WOONSOCKET – The School Committee gained another week to review the city’s recently completed performance audit of school operations thanks to the heavy snowstorm on Wednesday and Thursday.
The panel had been set to hear a presentation of auditor B&E Consulting’s findings on ways to lower school budget costs on Wednesday but was forced to postpone the meeting to this coming Wednesday in light of the storm.
School Committee Chairman Marc A. Dubois said the rescheduled meeting will begin at 7 p.m. in the Hamlet Avenue Middle School and will again feature a presentation by Walter Edge on his company’s cost review.
“We are going to get a presentation about the audit and the committee will also explore some of his recommendations,” Dubois said.
The City Council will now hear Edge’s presentation first since it is scheduled to take up the performance audit at a meeting on Monday evening in Harris Hall, listed as a joint session with the School Committee. The City Council picked up the cost of the audit, which could ultimately be used as a reference book on school department spending if the city and schools end up in court under a so-called Caruolo Act school funding lawsuit.
After conducting a review of all aspects of local public school operations, B&E concluded that enacting its list of proposed budget revisions could save the school department up to $2.9 million each year.
The cutting recommended by the consultant would eliminate up to eight full-time custodial positions in the school department, reduce the number of special education positions now used to meet state education mandates, and also close at least one of the small Fairmount elementary schools, Fifth Avenue. The second Fairmount school, Coleman Elementary, could also be closed under an expanded move for savings in elementary operations, according to findings.
The plan recommends a redirection of grant funding to help restore a full time kindergarten program that was cut to half day by the School Committee last year as a cost savings move.
Dubois said members of the School Committee maybe able to attend Monday’s Council meeting to hear the consultant’s presentation, initially was not sure if its members could participate in the discussion and ask questions about the recommendations. The meeting has been subsequently noticed as a joint session allowing both panels to participate in the audit discussion.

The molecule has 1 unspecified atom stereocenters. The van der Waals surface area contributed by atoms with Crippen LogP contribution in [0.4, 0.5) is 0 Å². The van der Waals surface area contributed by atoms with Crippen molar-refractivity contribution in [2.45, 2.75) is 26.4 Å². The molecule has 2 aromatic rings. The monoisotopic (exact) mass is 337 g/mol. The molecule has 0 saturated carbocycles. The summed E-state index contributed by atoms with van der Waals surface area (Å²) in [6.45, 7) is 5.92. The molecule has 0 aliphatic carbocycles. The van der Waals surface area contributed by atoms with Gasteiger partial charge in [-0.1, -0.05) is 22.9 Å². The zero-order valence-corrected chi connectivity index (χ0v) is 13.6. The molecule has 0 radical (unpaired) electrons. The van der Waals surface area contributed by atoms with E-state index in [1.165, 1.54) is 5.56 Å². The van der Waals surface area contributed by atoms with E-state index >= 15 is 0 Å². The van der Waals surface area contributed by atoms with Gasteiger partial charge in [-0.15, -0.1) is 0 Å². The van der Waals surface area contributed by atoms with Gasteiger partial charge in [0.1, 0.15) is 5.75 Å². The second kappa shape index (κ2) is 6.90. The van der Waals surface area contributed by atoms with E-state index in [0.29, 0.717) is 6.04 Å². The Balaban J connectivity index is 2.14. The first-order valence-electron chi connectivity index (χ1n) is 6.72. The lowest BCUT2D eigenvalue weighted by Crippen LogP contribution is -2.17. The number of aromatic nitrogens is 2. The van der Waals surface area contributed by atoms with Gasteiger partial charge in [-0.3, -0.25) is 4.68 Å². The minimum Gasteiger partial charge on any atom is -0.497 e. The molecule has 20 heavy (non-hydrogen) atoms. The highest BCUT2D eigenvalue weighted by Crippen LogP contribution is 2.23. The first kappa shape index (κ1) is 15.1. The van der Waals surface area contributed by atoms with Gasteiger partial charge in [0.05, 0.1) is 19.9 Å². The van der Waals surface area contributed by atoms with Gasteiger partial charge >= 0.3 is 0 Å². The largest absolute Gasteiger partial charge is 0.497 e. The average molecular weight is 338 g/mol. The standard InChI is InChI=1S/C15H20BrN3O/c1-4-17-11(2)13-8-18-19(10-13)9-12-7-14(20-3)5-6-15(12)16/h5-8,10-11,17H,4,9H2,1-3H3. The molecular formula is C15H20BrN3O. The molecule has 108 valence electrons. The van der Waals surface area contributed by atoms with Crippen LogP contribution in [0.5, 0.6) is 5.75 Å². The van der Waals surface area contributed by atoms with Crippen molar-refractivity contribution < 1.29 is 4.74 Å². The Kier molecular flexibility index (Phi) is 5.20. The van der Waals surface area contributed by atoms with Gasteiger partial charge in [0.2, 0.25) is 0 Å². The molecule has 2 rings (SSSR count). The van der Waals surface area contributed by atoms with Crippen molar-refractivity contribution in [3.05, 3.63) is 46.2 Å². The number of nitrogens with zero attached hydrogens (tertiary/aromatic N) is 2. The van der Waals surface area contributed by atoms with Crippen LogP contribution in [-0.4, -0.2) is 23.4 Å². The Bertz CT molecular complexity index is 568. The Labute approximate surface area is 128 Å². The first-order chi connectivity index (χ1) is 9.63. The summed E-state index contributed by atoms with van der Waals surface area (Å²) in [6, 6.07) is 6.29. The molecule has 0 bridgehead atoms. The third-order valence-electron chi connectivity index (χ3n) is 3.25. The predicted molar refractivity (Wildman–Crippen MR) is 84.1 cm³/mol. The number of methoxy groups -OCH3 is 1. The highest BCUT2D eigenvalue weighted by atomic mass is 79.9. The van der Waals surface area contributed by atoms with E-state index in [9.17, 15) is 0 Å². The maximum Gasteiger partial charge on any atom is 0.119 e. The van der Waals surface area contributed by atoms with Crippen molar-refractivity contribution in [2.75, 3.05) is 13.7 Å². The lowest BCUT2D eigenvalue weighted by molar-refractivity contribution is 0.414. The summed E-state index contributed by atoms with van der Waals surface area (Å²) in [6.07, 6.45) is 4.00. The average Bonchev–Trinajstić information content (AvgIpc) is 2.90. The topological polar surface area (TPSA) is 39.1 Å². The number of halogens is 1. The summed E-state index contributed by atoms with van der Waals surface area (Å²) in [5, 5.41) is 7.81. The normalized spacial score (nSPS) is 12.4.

Ultimately, it will be up to the School Committee to decide whether to enact B&E recommendations or follow a modified approach in order to balance the coming year’s school budget.
At the moment, Dubois said there does seem to recommendations in B&E’s audit that school officials could support but also others that might raise objections.
“There is about a third that School Superintendent (Robert J.) Gerardi agrees with, a third he doesn’t agree with and another third that he thinks could be implemented over a period of years,” Dubois said.
Dubois said members of the panel’s budget committee had already looked at the possibility of closing Fifth Avenue in the past but debated whether the move would actually save money in light of the cost of busing its students to other schools in the city.
For now, Dubois said the School Committee will have to wait for its own rescheduled meeting to take up possible action on the changes. The panel has had to reschedule its last two meetings to new dates as a result of snowstorms and Dubois said he hopes that issue doesn’t arise again on Wednesday. “We’ve now had to cancel two meetings due to the snow and reschedule them to the following Wednesday,” Dubois said of the impact of this winter’s trying weather pattern of storms.